He said however, that he believes that if developers had a way to export gas from the Slope it could help spark new exploration in the north.

"Anytime you're out there drilling you may be looking for gas or you may be looking for oil, but sometimes you find the other," he said. "So right now there is no exploration going on on the Slope." He also attributed the lack of exploration activity to the state's current oil tax regime.

"I think the biggest problems is the progressivity and the steep curve it climbs up when oil gets to a certain price," he said.

He was critical of the fact that the state is also rated as one of the most expensive places to do business.

"If those investment dollars aren't going to come to the state then our people aren't working and were not looking at putting more oil in the pipeline," he said.

While he the state's main source of revenue is high on his list of worries, he also said he wasn't concerned that TAPs will reach a point where it can no longer be profitably operated for several more years.

He acknowledged though that there has been strong criticism of the state's level of spending in light of this fact.

"As some may know but the majority don't know, because of the high oil prices and the tax system that we have, we've been able to take and put about $13 billion into the savings account," he said.

He went on to defend what the state has spent on capitol projects, saying that they have helped to keep the state afloat through the economic downturn.

He defended the state's operating budget, too.

"The needs of Alaskans are not going down, as a matter of fact they continue to climb," he said. "The operating budget is the same as the capitol budget. There's a lot of things in there I could probably go through and if I was king for the day make some adjustments to and lower that budget, but if there are no jobs in Alaska than somebody is going to have to take care of the people."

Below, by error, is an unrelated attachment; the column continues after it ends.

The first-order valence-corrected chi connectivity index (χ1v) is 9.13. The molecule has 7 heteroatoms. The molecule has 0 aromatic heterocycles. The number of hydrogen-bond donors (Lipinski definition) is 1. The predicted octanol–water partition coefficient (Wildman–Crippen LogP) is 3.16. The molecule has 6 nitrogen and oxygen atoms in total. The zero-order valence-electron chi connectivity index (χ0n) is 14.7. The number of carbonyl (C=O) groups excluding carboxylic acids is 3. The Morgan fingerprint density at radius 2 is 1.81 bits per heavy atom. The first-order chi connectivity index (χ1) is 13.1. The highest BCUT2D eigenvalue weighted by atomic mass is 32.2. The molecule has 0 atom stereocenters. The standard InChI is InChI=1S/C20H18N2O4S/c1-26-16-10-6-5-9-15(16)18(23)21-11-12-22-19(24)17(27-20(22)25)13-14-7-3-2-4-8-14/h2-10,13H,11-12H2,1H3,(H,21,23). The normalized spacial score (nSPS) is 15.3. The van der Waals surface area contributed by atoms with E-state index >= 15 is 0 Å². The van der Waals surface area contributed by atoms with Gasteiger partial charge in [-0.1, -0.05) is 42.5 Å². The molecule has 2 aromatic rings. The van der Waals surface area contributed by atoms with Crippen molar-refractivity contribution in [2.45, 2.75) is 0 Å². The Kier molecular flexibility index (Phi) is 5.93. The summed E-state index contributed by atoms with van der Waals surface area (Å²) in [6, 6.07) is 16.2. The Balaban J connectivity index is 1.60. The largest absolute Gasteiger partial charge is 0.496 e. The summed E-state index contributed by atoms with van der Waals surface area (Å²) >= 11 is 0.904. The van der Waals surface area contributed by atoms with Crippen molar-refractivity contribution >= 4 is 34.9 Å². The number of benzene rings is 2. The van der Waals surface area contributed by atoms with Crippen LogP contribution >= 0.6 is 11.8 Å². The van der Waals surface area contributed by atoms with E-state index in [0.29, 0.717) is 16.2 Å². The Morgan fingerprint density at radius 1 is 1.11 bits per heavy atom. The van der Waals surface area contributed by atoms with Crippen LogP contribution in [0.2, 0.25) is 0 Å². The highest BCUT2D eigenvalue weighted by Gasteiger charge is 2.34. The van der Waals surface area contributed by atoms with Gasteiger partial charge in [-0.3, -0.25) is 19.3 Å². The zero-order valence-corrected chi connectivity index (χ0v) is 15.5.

He said the lack of mineral exploration in the state concerns him, as well.

"There's a lot of projects out there that they could put thousands to work," he said, going on to explain that jobs can take people who require various services, provided by the state or federal governments, and give them independence.

As a legislator, Chenault has also been bullish on education.

He is recognized as one of the leaders in adjusting the cost differential that's used to determine how much money goes to different districts across the state.

He explained that for years the Kenai Peninsula Borough School District was "shortchanged" by legislation that dictated that funding.

"Kenai has, I believe, 48 schools, some that you can't drive to," he said, "And Kenai was getting just about the same amount of money that Anchorage was. It seemed to me that wasn't fair, so we embarked on a mission to bring equality to the cost differential."

He said the effects of that mission, which resulted in a change to the way the state funded different districts, have been "immense." He said however, that he still believes there needs to be more vocational education in schools, and that he doesn't believe that students today have the same opportunities that he did 35 years ago.

"When I was in high school we had a mechanic shop, welding classes, carpentry and drafting," he said. "What I see today is for kids who don't go to school and don't go to college, unless they have a dad or a family friend that they've been able to get some summer work from, you end up with a 22 year old who's just getting into the work program, where we used to do it when we were 17 and 18."

Dante Petri can be reached at